IN 2004, cryptographic researchers announced they had discovered a flaw in the popular MD5 hashing algorithm that...
allowed it to be "cracked" in a matter of hours. Questions were immediately raised about Centera, EMC's archiving platform that relied on MD5 to create a "content address" of an object to ensure its authenticity.
Whether or not the MD5 crack means anything to Centera customers is a matter of opinion. First of all, Centera no longer uses MD5, but a proprietary version of SHA-256. Even so, it would be exceedingly difficult for someone to take advantage of the MD5 vulnerability and, say, remove incriminating evidence stored on a Centera.
But from a compliance standpoint, the algorithm used to create a content address must be unassailable, says Paul Carpentier, CTO at Caringo, an Austin, TX-based content-addressed storage (CAS) startup. "As it stands, an expert today cannot say 'Beyond a shadow of a doubt, this is the original document.'"
It should come as no surprise, therefore, that newcomers to the CAS space have been careful to point out that they don't have Centera's alleged shortcomings and, that with their products, users can upgrade the hashing algorithm.
Strictly speaking, Hitachi Data Systems' Content Archive Platform (CAP) isn't a CAS system because it doesn't actually use a hashing algorithm to rename files that are stored on the system. The files are stored with their original file names, and are accessed using either NFS or CIFS protocols. The content hash used to ensure data integrity is stored as part of the meta data associated with the file. According to Hitachi, this means the hash could be upgraded in place without needing to rewrite the file in the event the hashing algorithm is cracked.
In other respects, Hitachi's CAP is similar to Centera. It has multiple front-end nodes storing data on a back-end array, except the front-end nodes are white-box, Intel-based servers running software from Archivas, which is resold by Hitachi. Centera, in contrast, is an all-EMC offering.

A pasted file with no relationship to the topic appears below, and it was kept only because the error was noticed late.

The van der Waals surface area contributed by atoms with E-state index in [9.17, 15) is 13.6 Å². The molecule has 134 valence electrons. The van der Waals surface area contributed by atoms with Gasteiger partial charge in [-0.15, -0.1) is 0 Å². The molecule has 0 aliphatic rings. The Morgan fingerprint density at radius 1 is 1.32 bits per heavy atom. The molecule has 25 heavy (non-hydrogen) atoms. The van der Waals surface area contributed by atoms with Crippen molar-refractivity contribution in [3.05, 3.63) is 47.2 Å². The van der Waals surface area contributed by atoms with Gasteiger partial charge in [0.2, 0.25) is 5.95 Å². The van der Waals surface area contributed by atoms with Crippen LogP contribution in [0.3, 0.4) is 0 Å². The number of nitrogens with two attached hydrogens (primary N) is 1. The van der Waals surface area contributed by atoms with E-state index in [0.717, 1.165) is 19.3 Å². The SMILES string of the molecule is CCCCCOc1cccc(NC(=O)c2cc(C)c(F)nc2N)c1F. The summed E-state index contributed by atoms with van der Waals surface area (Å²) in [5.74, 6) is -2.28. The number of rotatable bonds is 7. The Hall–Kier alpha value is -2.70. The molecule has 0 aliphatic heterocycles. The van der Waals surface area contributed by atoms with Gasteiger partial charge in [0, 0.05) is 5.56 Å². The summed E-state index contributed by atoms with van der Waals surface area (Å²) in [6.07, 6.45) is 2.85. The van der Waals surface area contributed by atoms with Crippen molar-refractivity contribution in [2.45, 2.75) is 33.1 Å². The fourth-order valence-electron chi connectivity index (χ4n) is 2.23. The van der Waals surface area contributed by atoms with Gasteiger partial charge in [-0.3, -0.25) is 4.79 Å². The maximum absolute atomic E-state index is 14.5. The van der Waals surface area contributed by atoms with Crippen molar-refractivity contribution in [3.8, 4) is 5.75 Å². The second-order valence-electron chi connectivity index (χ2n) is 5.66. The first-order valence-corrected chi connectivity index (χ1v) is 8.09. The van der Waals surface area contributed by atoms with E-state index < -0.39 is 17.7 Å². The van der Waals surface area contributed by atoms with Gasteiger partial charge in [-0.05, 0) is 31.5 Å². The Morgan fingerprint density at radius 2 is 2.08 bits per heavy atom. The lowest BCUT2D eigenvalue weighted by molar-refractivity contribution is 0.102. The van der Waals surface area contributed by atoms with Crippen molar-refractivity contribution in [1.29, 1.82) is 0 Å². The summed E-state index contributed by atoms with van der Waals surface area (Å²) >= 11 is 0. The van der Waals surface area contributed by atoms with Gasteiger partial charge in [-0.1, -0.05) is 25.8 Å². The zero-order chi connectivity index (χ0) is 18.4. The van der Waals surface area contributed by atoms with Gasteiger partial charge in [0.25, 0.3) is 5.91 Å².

Caringo also claims its CAStor product allows in-place upgrading of hash algorithms for existing files. Caringo won't discuss intimate details of the technology, which it claims is patent-pending, except to say that the technology relies on a system of "split tags and seals" to produce the hash via software, rather than via hardware like other CAS systems do. That way, CAStor can allow the hash to be changed not only for new data, but also for existing files without having to rewrite them.
Architecturally, CAStor is based on a cluster of many small Intel-based nodes with a few internal disk drives. Nodes are created in approximately 60 seconds with the help of a USB startup key that contains the system software. They automatically discover the existing CAStor cluster and add themselves to it transparently. Redundancy is achieved across the cluster as a whole, with drive parity distributed across all the drives in the cluster rather than across a single RAID set. According to Caringo, this means CAStor actually recovers from a failure faster as the cluster grows in size.
This architecture will appeal to some storage managers, while others will prefer the tried-and-true EMC approach. On the other hand, the jury is still out on the topic of upgradeable hashes. In coming years, hackers may devise ways to alter files in spite of a hash.
Furthermore, says Mark Avery, EMC's senior director for Centera marketing, the lack of a concrete association of a hash with a given file could just as easily be called into question as a compromised hashing algorithm. And given that there may be no particular relationship between the technical facts and legal decisions, it's conceivable that a case could be made either way.
--Logan G. Harbaugh